Bulletin of the American Physical Society
75th Annual Meeting of the Division of Fluid Dynamics
Volume 67, Number 19
Sunday–Tuesday, November 20–22, 2022; Indiana Convention Center, Indianapolis, Indiana.
Session U34: Micro/Nano Particles: General |
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Chair: Shaurya Prakash, THE Ohio State Univeristy Room: 242 |
Tuesday, November 22, 2022 8:00AM - 8:13AM |
U34.00001: Automated monitoring and positioning of single microparticles via ultrasound-driven microbubble streaming. Amirabas Bakhtiari, Christian J Kaehler We present a novel technique that uses non-invasive and non-destructive ultrasound-driven microbubble streaming for automated positioning or isolating of single microparticles or rare biological cells in microchannels. We introduce a microfluidic bead sorter with an accuracy of up to tens of micrometers in single-particle positioning, which does not require additional structures to precondition the flow for particle sorting (e.g., pre-focusing of particles by using sheath flows). By using the controlled microbubble streaming (activation and deactivation of the piezo transducer at the resonant frequency of the microbubbles) as a sorting operator, a variety of small particles with arbitrary initial positions can be precisely positioned across the width of the microchannel in a live mode, which cannot be readily achieved in applications using just an external on-off force. Lab-VIEW is used to simultaneously control image acquisition, image analysis, particle tracking, and positioning by a custom-designed feedback system in a live mode. The particles can be distinguished by their facial characters or the intensity of their emitted lights. The final position of the particle can be defined manually by an operator or by the movement of a mouse pointer in a live mode. This method is universally applicable in all areas of microfluidics, for particles of different sizes, shapes, densities, and compressibility. |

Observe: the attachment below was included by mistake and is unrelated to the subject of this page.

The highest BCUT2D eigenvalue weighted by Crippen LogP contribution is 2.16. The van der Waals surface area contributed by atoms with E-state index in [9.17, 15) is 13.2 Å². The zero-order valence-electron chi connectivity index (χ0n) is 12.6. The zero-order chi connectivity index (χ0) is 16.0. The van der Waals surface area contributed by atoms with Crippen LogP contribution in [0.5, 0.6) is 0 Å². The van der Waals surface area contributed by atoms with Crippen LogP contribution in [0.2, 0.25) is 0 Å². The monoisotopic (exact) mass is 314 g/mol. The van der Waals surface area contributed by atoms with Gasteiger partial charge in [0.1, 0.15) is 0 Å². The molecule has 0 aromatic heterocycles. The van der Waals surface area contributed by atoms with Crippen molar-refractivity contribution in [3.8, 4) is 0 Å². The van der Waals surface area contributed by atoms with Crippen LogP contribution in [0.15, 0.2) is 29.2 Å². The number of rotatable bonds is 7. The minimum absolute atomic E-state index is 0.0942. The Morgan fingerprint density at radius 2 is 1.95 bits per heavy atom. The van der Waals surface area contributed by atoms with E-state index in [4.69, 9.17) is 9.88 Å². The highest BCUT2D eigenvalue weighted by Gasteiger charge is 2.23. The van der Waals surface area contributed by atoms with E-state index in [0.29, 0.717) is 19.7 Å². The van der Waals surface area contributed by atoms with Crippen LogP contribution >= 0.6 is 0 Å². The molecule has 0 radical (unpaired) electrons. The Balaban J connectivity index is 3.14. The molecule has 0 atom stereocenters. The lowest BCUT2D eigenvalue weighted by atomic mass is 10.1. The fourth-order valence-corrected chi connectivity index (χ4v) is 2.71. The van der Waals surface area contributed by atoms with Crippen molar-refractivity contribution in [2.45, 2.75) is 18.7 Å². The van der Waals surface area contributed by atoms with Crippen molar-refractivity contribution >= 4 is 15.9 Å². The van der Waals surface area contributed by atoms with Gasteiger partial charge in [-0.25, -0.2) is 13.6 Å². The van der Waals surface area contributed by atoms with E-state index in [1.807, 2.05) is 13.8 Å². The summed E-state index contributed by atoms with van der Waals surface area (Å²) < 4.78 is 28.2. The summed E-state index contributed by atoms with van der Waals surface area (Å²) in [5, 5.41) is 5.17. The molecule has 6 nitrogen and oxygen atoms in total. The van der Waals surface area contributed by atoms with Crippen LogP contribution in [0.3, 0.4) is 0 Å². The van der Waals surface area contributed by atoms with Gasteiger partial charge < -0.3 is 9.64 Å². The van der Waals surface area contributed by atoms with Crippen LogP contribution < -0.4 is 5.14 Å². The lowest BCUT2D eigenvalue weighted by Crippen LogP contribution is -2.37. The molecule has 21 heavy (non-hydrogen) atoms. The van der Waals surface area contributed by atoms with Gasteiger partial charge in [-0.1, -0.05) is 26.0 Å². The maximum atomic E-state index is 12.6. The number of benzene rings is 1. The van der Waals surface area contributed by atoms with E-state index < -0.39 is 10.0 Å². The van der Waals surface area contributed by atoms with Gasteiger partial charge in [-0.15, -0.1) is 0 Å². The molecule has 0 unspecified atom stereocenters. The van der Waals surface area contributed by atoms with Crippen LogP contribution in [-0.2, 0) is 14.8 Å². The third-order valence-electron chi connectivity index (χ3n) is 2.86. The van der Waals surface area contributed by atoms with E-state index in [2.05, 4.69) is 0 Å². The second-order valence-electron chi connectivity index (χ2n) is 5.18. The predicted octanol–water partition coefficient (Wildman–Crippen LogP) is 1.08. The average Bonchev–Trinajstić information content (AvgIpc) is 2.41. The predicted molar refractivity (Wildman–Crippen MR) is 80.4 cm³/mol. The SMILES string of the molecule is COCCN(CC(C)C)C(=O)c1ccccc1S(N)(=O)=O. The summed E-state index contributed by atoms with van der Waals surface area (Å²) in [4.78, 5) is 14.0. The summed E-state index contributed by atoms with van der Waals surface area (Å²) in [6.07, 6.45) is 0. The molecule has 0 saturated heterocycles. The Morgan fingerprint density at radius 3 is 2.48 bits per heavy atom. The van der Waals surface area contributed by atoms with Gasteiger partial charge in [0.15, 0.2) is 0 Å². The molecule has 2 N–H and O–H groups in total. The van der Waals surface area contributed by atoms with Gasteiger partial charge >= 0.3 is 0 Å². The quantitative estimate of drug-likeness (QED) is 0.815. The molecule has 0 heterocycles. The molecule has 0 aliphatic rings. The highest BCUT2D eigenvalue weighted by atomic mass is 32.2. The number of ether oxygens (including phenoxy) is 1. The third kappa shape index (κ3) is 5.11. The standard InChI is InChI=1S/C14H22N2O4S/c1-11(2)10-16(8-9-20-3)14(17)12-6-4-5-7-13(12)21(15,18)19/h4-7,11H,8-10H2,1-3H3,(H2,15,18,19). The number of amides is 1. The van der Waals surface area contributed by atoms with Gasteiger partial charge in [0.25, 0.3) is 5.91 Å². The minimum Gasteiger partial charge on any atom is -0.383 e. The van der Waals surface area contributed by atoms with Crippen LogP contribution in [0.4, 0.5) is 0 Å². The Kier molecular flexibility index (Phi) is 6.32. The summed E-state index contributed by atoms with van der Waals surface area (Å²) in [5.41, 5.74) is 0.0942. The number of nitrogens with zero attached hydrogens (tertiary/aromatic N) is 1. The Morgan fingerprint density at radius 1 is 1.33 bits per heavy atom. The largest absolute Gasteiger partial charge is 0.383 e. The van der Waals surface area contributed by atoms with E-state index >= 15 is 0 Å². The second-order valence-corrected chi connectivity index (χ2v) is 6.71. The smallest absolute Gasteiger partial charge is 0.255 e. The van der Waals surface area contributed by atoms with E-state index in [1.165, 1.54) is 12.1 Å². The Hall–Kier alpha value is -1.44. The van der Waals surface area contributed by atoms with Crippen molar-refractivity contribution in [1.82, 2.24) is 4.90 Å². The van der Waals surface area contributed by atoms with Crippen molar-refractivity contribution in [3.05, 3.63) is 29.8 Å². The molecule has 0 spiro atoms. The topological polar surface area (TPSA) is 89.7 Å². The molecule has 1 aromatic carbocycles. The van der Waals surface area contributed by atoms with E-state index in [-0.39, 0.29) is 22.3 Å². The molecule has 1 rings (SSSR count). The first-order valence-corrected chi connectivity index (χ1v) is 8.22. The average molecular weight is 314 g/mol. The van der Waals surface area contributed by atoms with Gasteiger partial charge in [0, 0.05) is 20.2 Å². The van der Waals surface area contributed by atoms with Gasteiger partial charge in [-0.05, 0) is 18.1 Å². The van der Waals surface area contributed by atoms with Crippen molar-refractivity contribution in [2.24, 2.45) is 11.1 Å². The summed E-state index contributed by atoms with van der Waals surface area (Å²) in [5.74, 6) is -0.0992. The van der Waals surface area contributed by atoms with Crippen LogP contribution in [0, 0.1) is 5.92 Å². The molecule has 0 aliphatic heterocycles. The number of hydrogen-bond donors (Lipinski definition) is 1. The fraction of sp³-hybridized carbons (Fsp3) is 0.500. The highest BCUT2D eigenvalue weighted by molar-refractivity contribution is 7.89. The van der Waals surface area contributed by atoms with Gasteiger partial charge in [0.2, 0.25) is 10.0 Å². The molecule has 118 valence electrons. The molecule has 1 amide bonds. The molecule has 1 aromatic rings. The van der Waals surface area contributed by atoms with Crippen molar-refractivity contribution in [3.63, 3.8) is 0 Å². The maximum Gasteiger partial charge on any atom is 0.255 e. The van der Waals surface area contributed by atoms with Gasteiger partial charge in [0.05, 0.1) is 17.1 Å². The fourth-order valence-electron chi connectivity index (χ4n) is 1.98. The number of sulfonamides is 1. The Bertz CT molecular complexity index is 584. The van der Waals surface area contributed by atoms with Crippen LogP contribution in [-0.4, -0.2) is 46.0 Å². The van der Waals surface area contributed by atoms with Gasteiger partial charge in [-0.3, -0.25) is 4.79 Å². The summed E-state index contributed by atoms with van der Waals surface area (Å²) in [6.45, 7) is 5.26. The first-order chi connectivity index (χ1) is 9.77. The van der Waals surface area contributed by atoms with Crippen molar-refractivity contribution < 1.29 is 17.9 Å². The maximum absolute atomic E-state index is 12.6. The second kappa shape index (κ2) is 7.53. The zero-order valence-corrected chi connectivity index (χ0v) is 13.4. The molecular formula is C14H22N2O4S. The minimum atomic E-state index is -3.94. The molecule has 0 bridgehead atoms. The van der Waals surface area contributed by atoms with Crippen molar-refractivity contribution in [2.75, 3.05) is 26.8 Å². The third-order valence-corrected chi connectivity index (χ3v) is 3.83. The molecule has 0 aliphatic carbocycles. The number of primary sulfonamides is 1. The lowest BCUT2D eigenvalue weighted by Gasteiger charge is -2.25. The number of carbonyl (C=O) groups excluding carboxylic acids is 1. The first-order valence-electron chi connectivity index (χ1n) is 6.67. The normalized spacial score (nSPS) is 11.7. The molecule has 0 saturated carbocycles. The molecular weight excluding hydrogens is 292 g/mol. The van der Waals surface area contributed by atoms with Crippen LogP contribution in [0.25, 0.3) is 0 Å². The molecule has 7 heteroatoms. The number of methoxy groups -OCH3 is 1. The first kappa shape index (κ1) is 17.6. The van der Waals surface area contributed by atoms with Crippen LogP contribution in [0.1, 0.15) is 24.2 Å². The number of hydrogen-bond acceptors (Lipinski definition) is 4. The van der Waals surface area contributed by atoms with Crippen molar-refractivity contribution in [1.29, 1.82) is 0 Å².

Tuesday, November 22, 2022 8:13AM - 8:26AM |
U34.00002: Optimal statistical estimators for diffusivity in particle-based simulations of fluids Gerald J Wang, Yuanhao Li, Kevin S Silmore Although particle-based simulations are used to study a broad range of micro- and nano-scale flow phenomena, a task as seemingly simple as constructing an error bar to place on a result obtained from a particle-based simulation can be fraught with subtleties. In this talk, by performing simulations on a variety of systems of interest to micro- and nano-scale fluid mechanics, we demonstrate that traditional approaches for quantifying uncertainty in transport calculations, including and especially for diffusivity, can fail (at times dramatically) to capture the true variance of this quantity. We argue that commonplace techniques for computing standard errors in transport measurements (typically based upon ordinary-least-squares estimators) are prone to overconfident predictions. Motivated by tools used to resolve a similar problem in econometrics, we present a simple and computationally efficient scheme that can significantly alleviate these issues, yielding more confidence in particle-based simulations of fluid transport phenomena. |
Tuesday, November 22, 2022 8:26AM - 8:39AM |